I am stuck on a problem from Goldrei's Propositional and Predicate Calculus (p. 131):
$L$ is a propositional language based on the connectives $\neg$, $\lor$. A system $N$ for $L$ has the following (natural deduction) rules of inference:
(0) If $\phi\in\Gamma$ then $\Gamma\vdash_N\phi$.
(1) If $\Gamma\vdash_N\phi$ then $\Gamma_N\vdash_N(\phi\lor\psi)$
(2) If $\Gamma\vdash_N\psi$ then $\Gamma_N\vdash_N(\phi\lor\psi)$
(3) If $\Gamma,\phi\vdash_N\theta$ and $\Gamma,\psi\vdash_N\theta$ then $\Gamma,(\phi\lor\psi)\vdash_N\theta$
(4) If $\Gamma,\phi\vdash_N\psi$ and $\Gamma,\phi\vdash_N\neg\psi$ then $\Gamma\vdash_N\neg\phi$
(5) If $\Gamma\vdash_N\neg\neg\phi$ then $\Gamma\vdash_N\phi$
Goldrei then asks several questions about this system. I'm interested in only the following:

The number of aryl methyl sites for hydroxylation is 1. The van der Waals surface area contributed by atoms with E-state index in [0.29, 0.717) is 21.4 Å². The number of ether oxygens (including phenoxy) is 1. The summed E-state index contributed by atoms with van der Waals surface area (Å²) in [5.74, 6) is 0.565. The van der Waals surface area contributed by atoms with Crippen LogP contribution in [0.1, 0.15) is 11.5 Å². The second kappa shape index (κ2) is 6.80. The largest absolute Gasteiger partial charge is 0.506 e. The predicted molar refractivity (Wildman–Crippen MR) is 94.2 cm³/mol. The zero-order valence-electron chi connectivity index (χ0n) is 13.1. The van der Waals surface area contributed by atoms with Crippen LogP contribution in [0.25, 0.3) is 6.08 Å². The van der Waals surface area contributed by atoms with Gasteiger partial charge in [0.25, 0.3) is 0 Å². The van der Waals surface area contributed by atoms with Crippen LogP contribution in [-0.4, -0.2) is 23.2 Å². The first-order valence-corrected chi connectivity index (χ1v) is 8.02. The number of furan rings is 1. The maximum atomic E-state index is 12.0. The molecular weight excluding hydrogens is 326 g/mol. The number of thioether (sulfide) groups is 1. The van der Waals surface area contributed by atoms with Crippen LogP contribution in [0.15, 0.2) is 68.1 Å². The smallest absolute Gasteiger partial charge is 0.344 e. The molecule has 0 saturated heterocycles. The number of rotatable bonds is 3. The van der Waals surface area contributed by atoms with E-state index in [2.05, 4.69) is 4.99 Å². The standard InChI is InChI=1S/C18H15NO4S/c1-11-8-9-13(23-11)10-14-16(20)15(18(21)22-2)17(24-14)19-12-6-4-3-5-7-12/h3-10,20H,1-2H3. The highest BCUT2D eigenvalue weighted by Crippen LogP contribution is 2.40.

Show that $\vdash_N(\phi\lor\neg\phi)$
I am really stuck here. My attempts so far have been to work backwards. Since I want to arrive at an empty set of assumptions ($\Gamma=\emptyset$), and since only (5) can remove negations, I figure I need to end my proof by using (4) followed by (5). In other words, if I can show that $\neg(\phi\lor\neg\phi)\vdash_N \xi$ and $\neg(\phi\lor\neg\phi)\vdash_N \neg\xi$ for some $\xi$, then an application of (4) followed by (5) gives the solution. But how to get there, I'm not at all sure.